There is considerable variation in the clinical tests to diagnose LSS, and “a high sensitivity is often accompanied by a low specificity and vice versa” for history and clinical exam features, which results in modest or poor predictive values (Bierma-Zeinstra et al. 2006). The overall quality of available research is poor. No golden standard exists for the diagnosis of LSS, so that determining the true sensitivity and specificity is difficult (Bierma-Zeinstra et al. 2006). For an accurate diagnosis of LSS, history findings, physical examination and radiologic findings should be considered together (Bierma-Zeinstra et al. 2006; Campos et al. 2011) and further diagnostic research is necessary (Bierma-Zeinstra et al. 2006).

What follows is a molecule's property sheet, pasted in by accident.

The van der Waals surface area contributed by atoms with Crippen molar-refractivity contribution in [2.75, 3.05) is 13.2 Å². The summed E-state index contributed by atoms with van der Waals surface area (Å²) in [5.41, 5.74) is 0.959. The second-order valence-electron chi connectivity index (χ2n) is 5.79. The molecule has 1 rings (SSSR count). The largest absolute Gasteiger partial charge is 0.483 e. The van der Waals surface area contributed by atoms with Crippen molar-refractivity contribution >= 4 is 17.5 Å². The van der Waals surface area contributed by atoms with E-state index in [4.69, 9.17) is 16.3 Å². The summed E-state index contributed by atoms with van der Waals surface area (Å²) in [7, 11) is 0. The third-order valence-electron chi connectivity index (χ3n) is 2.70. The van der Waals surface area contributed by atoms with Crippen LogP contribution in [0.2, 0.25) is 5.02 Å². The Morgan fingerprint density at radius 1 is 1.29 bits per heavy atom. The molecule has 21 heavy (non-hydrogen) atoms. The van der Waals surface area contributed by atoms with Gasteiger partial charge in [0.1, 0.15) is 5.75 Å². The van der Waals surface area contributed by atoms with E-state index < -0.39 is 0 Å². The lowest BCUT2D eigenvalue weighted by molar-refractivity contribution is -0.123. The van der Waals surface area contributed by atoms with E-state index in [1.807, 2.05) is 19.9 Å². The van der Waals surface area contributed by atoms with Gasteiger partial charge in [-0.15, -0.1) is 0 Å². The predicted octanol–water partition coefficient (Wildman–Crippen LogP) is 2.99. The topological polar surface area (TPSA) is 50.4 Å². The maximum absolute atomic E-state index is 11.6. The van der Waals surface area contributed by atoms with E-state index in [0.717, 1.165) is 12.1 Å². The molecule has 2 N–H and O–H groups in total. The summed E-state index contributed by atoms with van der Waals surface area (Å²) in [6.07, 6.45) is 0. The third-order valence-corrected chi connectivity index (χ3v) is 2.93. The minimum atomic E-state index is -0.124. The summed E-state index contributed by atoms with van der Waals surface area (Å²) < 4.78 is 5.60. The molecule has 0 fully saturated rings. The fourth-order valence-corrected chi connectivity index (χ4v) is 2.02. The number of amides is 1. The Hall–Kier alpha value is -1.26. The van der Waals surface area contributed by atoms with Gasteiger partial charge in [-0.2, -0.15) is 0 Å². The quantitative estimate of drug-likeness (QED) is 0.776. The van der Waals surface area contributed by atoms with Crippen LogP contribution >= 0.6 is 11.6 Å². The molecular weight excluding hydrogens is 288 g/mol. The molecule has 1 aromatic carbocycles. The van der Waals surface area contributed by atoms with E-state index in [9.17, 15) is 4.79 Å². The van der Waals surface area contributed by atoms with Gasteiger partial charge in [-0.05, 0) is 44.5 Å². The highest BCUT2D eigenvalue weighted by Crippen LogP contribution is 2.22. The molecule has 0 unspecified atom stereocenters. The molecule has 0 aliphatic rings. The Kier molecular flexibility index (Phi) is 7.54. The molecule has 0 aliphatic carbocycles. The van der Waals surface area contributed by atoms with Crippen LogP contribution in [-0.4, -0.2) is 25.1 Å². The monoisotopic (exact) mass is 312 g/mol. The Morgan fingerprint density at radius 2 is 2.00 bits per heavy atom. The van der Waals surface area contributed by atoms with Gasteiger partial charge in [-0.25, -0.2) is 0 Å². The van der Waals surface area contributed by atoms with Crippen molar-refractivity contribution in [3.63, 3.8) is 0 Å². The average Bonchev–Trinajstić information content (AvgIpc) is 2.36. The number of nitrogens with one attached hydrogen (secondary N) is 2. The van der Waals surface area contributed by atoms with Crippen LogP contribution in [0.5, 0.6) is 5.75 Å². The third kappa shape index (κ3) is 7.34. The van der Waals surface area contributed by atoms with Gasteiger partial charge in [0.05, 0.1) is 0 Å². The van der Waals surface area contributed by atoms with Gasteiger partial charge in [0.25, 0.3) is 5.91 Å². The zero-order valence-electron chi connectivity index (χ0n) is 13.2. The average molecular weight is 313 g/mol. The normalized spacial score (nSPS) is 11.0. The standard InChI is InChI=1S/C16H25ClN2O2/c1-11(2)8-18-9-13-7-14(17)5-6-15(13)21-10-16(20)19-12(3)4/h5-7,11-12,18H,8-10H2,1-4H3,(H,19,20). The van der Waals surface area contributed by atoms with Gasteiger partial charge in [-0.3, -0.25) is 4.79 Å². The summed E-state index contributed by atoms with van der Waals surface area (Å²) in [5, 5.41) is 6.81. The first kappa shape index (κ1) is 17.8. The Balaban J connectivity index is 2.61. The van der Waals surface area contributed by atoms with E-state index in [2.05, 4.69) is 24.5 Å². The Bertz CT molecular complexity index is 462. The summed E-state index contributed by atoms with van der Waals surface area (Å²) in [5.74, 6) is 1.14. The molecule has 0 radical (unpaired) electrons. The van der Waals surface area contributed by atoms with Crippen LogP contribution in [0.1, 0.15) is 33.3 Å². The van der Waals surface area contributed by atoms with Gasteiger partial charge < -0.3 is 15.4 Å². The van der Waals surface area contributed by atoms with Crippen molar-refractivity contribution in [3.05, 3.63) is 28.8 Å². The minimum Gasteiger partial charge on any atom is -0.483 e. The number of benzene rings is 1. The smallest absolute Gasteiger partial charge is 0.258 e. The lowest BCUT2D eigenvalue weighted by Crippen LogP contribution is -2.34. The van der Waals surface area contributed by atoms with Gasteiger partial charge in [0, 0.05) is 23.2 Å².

The NASS (2011) published a guideline based on the best available evidence, and all recommendations concerning historical and physical findings are either of too poor or insufficient evidence to make recommandations.


  • Standing discomfort may be found in 94% of patients (Thomas 2003). To maintain comfort, patients may stand in a stooped posture (Iversen et Katz 2001).
  • There may be a straightening in the normal lumbar curve, with the patients gradually assume a kyphotic posture to minimize symptoms (Thomas 2003).


The examination should include hip, knee, ankle and foot because the entire functional chain could be (at least partly) responsible for the symptoms (Thomas 2003).

Range of motion